My last track for a city cat had been quite a while before. I had had a full 24 hours to fast that time. And that track was unsuccessful. The cat had gotten loose in a near-west-side neighborhood pocked by gutted houses, garbage-strewn lots, and stray dogs. That cat probably dug itself into some unreachable hole because of those roving dogs. They track too, and much better than I.

But back to the present track. I met the owner, Julie, outside her house on Bissell, near Armitage. Julie's house, an old frame job with that shingle siding covering the front and two sides, faces west and is in a constant face-off with both the Ravenswood and Howard el lines. But it was late, and the Ravenswood had stopped running for the day. The less noise the better. Cats are active at night and tend to hide out during the day. I had to be all ears, and noisy trains couldn't help. It seemed fairly quiet, except for the occasional passing car on the front road. So I got down to business.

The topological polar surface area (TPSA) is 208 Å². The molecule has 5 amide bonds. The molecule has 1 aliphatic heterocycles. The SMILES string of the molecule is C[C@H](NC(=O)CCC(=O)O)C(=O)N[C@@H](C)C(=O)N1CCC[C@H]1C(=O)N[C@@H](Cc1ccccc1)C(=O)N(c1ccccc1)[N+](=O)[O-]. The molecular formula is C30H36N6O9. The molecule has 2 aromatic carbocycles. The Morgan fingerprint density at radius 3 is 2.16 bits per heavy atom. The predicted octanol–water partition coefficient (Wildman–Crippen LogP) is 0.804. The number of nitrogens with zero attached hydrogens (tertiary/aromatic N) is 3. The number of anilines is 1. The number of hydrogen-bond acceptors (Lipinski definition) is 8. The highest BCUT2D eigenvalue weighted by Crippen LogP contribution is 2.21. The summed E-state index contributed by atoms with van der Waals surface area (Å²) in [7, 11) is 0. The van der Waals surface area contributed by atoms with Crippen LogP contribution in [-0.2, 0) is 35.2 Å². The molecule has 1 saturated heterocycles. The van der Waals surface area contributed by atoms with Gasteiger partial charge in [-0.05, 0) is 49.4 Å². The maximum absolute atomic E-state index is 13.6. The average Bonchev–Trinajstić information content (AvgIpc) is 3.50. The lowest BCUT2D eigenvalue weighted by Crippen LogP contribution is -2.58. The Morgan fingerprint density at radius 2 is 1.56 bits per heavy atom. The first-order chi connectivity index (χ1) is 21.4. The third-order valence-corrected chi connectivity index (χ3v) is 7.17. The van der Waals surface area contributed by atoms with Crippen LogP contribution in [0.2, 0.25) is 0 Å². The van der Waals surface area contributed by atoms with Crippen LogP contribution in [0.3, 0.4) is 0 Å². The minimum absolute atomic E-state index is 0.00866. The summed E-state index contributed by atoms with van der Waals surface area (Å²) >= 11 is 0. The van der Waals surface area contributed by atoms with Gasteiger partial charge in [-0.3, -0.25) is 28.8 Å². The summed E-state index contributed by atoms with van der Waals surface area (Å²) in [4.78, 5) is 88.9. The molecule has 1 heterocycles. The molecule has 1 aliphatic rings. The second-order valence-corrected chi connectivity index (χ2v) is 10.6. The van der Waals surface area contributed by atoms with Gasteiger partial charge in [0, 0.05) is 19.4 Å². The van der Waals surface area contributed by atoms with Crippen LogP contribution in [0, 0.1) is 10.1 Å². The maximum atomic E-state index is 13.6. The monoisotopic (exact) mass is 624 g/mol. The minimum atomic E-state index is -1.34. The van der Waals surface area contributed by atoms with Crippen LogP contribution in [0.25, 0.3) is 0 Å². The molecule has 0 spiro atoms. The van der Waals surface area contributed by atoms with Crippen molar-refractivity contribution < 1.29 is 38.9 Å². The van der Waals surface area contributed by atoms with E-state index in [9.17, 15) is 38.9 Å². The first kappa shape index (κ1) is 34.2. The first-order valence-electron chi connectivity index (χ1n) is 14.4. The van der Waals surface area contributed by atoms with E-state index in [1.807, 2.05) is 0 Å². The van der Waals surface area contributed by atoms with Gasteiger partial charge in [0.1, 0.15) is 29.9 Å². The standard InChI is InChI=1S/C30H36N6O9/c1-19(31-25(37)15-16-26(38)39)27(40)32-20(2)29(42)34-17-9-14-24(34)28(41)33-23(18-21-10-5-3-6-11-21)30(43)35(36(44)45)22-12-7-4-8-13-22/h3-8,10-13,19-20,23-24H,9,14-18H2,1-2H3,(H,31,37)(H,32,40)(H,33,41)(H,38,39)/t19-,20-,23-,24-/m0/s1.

The cat had disappeared in front of the house two nights earlier, after being let out to rummage around with Julie's two other cats. The other two, a quiet tabby and an enormous black-and-white male, had known this routine for years. But the lost cat was new and had disappeared after only five nights. That was no surprise. It probably wandered off to explore, then got confused and just kept going; maybe it got scared and ran fast, then couldn't find its way back. The location of the house could have contributed to its confusion. Not only was it bordered by an alley and the el on the rear, but a side alley ran to its right. To an animal that stands six inches from the ground, one unfamiliar alleyway could look like any other, and one set of back stairs could be confused with another. I was beginning to think like a cat.